Many of us go to great lengths to stay healthy and avoid illness and infections. However, many people neglect the easiest way to limit the transfer of bacteria and viruses and it’s practically free—proper hand washing.
As you touch door handles, shake hands, and touch grocery carts, germs come in contact with your hands. These germs are easily spread to your eyes, nose, mouth, and to other people.
When should you wash your hands? Think before and after.
- Before preparing or eating food, putting contact lenses in or out, or putting your fingers in your mouth or eyes
- After using the restroom, blowing your nose, shaking hands, coughing or sneezing into your hands, handling trash, or touching hand rails and other items in a public place
How should you wash your hands? Proper hand-washing involves several steps:
- Wet your hands before applying soap.
- Apply soap and lather well. Regular soap is fine. Antibacterial soap isn’t any more effective than regular soap and the FDA finds that use of these products leads to drug-resistant bacteria.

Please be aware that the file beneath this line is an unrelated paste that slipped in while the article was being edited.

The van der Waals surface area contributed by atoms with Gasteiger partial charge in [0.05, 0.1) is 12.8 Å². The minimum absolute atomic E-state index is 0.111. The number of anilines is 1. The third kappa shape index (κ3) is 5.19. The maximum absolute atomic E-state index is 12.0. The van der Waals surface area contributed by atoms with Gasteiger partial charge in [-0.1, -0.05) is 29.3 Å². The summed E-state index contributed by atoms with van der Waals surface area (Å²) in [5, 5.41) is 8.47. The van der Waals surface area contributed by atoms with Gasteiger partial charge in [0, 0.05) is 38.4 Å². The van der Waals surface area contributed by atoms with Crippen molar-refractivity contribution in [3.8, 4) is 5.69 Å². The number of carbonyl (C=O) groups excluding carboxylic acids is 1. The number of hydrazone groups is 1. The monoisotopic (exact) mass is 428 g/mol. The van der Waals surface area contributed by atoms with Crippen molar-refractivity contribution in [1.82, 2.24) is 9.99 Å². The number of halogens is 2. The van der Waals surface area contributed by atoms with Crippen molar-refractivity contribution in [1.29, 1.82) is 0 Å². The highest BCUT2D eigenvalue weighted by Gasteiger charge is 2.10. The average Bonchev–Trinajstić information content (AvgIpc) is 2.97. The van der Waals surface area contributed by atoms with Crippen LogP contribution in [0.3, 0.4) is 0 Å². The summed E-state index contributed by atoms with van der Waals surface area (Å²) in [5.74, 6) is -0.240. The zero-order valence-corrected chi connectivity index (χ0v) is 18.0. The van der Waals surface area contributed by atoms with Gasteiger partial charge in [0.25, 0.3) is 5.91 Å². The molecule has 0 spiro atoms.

- Rub hands together for 20 seconds. Here’s a tip: Sing Happy Birthday in your head two times!
- Use a towel or your elbow to turn off the faucet. Don’t run the risk of contaminating your clean hands. Also, avoid using your clean hands to open the door of a public bathroom when you exit.
If soap and water aren’t available, use an alcohol-based hand sanitizer. It should contain 60% alcohol. It’s a good idea to keep a small bottle in your car, desk, and purse.
Make regular and proper hand washing a habit. It’s been said that it can take 30 days to form a new habit, so be intentional about hand washing until it becomes second nature. Follow these healthy practices, not just during cold and flu season, but all year long.